The Sprint of things and NFCFeature
Posted by Seth PlanckNovember 11th, 2011 at 1:55 PM Filed Under Featured, Latest News
The Sprint of things and NFC
NFC Rumors headed over to the Sprint Open Solutions Conference in San Jose this last week to see what the carrier was up to in regards to NFC. After all, Sprint did partner with El Goog on the Google Wallet and has committed itself to an open NFC ecosystem where no NFC traffic will be blocked or encumbered for companies and consumers. AT&T, Verizon & T-Mobile can’t say the same, which is why we get on their cases most weeks here on the blog. Since the Google Wallet announcement Sprint has been quiet on NFC. No press releases, no announcements, no new NFC phones. So we wanted to find out what gives on the “Now Network” and to be frank, we were pleased with what we found out. The only thing that pleases us is consumer focused business practices when it comes to MNOs.
This post isn’t so much about specific services as it is about the new mantra over in Overland Park. Sprint is reinventing itself and culturally changing how it sees itself as it goes into the future, and it’s all good.
Sprint emerging as a disruptive force in NFC and internet services
We were lucky enough to get together with some of the folks making changes over at Sprint, and we heard the same thing again and again. Sprint is becoming a disruptive force in the world of MNOs. Now that can just be branding messages, but what we observed is that Sprint is acting like a start up where ideas and ideals are the currency within the company. We sat down with Brian Smith, Director of Open Platforms, who told NFC Rumors, or should I say corrected us, that Sprint no longer sees itself as a telco and, in fact, views itself now as a “Mobile Internet Provider.”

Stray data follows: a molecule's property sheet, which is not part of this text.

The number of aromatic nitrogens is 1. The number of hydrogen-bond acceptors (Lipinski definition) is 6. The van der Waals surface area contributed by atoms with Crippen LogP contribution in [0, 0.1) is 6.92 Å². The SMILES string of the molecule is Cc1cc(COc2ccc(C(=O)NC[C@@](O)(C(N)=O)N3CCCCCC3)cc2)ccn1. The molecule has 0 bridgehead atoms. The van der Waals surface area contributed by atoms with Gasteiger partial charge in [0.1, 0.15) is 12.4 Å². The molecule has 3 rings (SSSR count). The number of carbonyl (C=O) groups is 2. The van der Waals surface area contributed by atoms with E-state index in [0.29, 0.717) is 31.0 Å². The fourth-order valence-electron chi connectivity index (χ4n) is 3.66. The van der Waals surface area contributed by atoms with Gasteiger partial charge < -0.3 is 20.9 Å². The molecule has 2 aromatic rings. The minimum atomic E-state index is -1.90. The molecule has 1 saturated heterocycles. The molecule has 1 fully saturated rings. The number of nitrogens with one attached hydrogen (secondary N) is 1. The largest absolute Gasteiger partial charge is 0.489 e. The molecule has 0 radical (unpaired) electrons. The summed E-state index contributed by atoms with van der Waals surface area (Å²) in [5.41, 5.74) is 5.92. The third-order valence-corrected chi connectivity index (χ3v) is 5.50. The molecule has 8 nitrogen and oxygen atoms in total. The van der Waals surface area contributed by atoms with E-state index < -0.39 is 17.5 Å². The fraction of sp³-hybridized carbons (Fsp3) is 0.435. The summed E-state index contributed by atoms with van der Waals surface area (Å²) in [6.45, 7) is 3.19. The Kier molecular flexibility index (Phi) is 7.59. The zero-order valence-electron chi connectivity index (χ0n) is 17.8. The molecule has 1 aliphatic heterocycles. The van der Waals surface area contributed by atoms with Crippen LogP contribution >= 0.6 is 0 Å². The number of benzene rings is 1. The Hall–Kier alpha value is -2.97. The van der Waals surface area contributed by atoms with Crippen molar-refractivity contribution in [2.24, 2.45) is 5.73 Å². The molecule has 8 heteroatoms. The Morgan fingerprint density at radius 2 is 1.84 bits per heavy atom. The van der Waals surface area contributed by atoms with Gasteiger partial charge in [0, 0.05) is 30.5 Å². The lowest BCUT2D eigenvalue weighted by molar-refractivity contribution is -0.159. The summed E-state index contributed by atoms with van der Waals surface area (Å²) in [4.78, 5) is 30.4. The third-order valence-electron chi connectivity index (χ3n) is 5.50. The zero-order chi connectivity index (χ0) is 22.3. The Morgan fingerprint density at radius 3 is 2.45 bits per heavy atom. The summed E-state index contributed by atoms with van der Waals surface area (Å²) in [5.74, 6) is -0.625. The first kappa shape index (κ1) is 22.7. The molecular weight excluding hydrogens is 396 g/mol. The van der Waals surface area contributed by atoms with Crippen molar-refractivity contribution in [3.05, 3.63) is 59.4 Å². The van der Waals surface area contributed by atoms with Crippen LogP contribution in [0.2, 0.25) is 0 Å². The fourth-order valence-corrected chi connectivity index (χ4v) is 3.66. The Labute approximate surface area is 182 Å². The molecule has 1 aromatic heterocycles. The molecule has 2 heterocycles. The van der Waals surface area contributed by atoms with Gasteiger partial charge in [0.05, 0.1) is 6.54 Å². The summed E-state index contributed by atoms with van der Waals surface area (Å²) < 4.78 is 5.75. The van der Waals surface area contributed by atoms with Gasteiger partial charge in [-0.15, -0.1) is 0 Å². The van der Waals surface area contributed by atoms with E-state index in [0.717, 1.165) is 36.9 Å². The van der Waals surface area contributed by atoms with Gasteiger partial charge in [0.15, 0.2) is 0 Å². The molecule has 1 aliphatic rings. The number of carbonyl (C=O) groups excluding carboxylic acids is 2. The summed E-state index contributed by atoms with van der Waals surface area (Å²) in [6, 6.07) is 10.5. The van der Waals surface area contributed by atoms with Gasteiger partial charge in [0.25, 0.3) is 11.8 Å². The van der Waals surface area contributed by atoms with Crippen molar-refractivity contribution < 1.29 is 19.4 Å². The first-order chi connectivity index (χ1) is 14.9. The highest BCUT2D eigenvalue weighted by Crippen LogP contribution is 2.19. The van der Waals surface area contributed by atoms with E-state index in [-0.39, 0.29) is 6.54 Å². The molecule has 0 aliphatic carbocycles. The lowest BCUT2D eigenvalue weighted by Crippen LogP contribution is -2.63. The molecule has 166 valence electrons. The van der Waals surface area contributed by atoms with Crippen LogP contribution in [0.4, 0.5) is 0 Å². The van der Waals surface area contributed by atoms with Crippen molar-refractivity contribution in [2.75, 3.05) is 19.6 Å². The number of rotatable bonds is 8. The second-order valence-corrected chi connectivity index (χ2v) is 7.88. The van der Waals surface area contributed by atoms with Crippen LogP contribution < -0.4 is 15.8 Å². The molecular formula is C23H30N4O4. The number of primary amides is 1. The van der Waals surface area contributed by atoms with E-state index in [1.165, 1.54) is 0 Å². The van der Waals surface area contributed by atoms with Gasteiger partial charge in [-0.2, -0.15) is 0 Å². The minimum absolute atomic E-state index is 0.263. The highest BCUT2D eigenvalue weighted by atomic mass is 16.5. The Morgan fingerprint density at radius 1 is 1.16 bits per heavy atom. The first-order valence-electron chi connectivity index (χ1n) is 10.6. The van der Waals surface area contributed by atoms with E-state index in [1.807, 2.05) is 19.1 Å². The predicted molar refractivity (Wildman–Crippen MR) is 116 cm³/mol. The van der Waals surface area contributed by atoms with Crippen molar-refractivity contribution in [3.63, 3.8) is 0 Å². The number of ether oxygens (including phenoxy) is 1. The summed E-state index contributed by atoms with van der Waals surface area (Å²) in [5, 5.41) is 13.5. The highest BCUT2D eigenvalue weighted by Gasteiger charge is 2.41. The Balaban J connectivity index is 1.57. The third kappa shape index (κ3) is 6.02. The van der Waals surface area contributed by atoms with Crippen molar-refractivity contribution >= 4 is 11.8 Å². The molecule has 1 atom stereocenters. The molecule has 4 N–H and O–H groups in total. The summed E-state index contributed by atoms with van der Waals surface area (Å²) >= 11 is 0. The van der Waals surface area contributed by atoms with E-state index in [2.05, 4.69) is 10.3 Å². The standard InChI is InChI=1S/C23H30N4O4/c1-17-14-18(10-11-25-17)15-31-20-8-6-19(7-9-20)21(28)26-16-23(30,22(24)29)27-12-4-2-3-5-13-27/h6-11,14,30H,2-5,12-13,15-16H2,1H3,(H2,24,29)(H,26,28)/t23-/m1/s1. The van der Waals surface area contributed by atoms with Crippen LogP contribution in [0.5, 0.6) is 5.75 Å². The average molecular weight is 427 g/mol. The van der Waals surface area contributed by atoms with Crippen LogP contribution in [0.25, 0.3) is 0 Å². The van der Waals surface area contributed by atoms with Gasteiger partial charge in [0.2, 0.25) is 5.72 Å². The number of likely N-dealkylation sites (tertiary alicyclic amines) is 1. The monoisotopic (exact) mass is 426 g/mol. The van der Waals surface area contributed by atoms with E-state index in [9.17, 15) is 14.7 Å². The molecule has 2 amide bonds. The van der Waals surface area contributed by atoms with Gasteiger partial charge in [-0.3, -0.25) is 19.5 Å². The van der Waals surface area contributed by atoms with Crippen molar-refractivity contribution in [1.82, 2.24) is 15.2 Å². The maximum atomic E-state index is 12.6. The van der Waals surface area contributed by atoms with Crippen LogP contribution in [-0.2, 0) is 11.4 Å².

That one phrase could sum up Sprint’s whole new identity and gives clues to where they are heading. If you are familiar with the concept of the “internet of things” you will understand how a connected world is the future that is being built today. If you are not familiar with this phrase, let us explain. The internet of things is the notion that physical objects and sensors are connected to the web and can interact back and forth. For example, your refrigerator could know its own contents, interact with the web, find deals on the same products and even send discount coupons to your phone. In fact, a server could know your location and remind you to pick up items when you are in the vicinity.
If it senses a temperature variance, it could send you an alert. Everything could be connected to mobile commerce also allowing you to refill, deal with warranty issues or recommend a product to a friend by simply tapping your mobile device against a real world physical object. Aside from data connections to make the internet of things a reality you will need NFC and RFID tags for different objects and services. That is where Sprint comes in. Instead of trying to own NFC services and objects, Sprint appears to be acting as a facilitator by providing the data. From what we could garner, Sprint is working with companies and developers to bring the internet of things to the now network. This new identity puts Sprint ahead of its competitors and as they build out their LTE network, it positions Sprint in a very strong spot.
This new view that chucks out the old concept of a telco and brings in the new focus as a Mobile Internet Service Provider isn’t just limited to one group within Sprint, this ideal and goal runs from the top of the company down to every department. What attracts us to this concept is how business friendly and un-controlling it is. It allows for innovation from outside organizations and provides consumers with services to make NFC useful everyday.
The dangers of NFC